Padraig Pearses certainly put it up to St. Brigid’s and there is every reason to believe that they can contest strongly for honours in the coming seasons.
Saturday’s action in Strokestown yielded county titles for Kilmore and Creggs as we report in detail throughout this week’s Roscommon People.
Before I leave sport, I am glad to confirm that while form is temporary, class is indeed permanent.
His brilliance may be sprinkled a lot more sparingly now than at his peak, but in winning the Portuguese Open on Sunday, Padraig Harrington again reminded us of his enduring class. The doubters were wrong – expect Ireland’s greatest ever sportsperson to challenge for another major or two in the future.
It’s as if they have powers of bilocation now…
There I was at 8.05 pm on Monday evening, popping into Timothy’s, when I had an early Christmas vision.
Sure enough, it was a number of the Roscommon Christmas Lights volunteers…complete with vehicle, lights, wiring, ladders, etc. hard at work on a pole opposite to Molloy’s Bakery, Abbeytown.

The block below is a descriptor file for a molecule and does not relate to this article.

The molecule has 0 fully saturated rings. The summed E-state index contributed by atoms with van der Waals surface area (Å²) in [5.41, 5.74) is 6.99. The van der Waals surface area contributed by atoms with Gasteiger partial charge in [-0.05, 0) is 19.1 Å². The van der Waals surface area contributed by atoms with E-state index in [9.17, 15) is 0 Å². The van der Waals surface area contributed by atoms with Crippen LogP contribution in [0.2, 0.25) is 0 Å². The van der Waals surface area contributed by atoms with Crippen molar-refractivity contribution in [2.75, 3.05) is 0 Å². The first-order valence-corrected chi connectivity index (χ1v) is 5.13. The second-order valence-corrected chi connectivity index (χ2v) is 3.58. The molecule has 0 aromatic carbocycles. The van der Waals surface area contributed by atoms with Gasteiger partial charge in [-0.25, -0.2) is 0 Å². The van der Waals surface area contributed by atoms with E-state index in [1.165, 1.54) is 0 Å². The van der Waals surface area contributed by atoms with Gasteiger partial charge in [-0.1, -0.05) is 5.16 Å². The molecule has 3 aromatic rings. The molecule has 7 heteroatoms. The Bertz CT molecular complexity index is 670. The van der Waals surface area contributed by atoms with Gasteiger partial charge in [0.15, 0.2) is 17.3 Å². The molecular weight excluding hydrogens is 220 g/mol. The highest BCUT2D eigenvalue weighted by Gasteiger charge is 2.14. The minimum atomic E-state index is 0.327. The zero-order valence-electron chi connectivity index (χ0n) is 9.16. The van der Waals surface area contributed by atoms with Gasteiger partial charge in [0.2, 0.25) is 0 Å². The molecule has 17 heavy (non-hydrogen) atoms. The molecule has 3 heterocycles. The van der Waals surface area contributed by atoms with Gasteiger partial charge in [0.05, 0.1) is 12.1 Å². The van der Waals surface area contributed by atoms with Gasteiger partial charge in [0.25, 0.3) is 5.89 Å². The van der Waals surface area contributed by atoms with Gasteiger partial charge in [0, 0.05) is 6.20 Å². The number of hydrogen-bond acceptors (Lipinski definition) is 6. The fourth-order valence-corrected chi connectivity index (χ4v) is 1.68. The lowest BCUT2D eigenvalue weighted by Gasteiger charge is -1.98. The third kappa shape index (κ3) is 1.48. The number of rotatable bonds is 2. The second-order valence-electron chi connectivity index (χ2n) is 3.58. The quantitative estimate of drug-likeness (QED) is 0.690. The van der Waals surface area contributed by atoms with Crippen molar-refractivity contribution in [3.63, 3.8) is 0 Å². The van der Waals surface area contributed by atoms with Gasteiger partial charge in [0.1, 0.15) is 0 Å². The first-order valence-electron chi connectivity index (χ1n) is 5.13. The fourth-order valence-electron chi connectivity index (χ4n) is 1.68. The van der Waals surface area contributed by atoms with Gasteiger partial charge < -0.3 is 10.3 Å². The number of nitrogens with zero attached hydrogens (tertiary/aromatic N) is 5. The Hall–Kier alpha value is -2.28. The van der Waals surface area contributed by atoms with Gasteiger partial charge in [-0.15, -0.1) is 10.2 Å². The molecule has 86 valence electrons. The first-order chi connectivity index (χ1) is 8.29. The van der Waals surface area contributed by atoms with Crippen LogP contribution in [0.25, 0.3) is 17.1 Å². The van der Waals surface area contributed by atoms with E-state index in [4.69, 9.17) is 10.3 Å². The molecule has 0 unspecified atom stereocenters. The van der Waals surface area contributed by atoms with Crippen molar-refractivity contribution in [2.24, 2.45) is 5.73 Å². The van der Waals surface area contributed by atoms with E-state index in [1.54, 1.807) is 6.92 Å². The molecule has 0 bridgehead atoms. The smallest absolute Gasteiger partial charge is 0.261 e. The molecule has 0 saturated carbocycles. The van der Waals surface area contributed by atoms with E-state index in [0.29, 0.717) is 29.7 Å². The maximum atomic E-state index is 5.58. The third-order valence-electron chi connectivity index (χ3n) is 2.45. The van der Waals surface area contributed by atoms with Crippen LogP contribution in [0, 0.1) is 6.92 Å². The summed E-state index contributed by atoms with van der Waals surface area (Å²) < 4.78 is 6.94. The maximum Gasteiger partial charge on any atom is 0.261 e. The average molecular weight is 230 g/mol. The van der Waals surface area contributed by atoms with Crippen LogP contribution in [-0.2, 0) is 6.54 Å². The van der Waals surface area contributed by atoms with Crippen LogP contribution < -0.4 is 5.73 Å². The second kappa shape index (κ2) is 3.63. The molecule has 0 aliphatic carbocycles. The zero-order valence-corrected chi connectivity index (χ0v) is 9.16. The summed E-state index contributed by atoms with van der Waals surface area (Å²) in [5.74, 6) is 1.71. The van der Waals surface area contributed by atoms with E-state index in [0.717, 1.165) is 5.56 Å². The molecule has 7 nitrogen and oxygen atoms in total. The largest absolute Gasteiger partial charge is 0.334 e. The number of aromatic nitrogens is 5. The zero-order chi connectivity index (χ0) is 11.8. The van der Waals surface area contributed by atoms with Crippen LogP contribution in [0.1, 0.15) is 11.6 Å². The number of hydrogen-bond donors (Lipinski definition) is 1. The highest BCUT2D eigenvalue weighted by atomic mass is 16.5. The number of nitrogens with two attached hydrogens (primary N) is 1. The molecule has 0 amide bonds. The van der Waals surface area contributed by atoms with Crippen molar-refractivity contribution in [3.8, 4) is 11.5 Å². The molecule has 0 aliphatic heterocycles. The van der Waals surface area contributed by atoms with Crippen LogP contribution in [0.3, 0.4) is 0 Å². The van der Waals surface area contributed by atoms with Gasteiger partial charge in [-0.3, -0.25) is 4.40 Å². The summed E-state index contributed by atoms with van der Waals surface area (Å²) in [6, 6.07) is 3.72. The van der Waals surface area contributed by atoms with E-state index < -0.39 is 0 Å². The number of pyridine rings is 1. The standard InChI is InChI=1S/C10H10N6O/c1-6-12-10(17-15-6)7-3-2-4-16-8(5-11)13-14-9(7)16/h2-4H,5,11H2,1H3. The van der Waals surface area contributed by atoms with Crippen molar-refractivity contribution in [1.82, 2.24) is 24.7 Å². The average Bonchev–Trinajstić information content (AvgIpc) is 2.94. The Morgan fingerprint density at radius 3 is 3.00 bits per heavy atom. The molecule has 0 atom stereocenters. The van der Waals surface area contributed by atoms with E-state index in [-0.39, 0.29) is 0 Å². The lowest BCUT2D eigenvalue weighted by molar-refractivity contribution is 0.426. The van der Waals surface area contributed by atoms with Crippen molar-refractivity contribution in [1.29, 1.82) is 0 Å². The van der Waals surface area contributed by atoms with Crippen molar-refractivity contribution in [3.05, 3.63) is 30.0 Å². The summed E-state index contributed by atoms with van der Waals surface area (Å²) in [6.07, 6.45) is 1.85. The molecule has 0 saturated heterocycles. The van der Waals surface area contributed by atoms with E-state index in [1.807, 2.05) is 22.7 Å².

When I came out of Timothy’s, they were gone, but when I then drove up Main Street – 8.12 pm – the very same crew were at work outside Rogue & Co. and ETL!
It’s still October…several weeks yet to go…so, when the county town’s Christmas Lights display is switched on, let’s remember these great volunteers were out working on this project on cold nights in October!
A day in the life: Our Hero confronts long arm of the lawless
While I spent a few hours in Dublin again today – train, trams…glimpse of city life and commuter world – I had no intention of writing anything about it. However that changed when I encountered ‘our hero.’
The day had started in a mundane manner. Well, there was a man at the train station in Athlone giving out about the fact that the daily car parking charge had risen from €4 to €4.50 since last week. And across from Heuston Station, a dodgy looking woman approached a man at the Luas ticket machine, was all smiles, pointed to the cigarette the man was smoking and then asked ‘can I have that fag when you’re done smokin’ it?’
Oh yeah, and a woman with a crutch walking arm in arm with a man with a hat just stopped him in mid-sentence and said ‘sorry, I’m just going to move that dead pigeon off the track, before it gets disembodied.’ Sure enough, she proceeded to do just that with her ‘Dead-pigeon-removing-crutch’.
The main reason I’ve decided to inflict more random travelling trivia on readers is because of the conversation I heard a few minutes after the removal of the dead pigeon.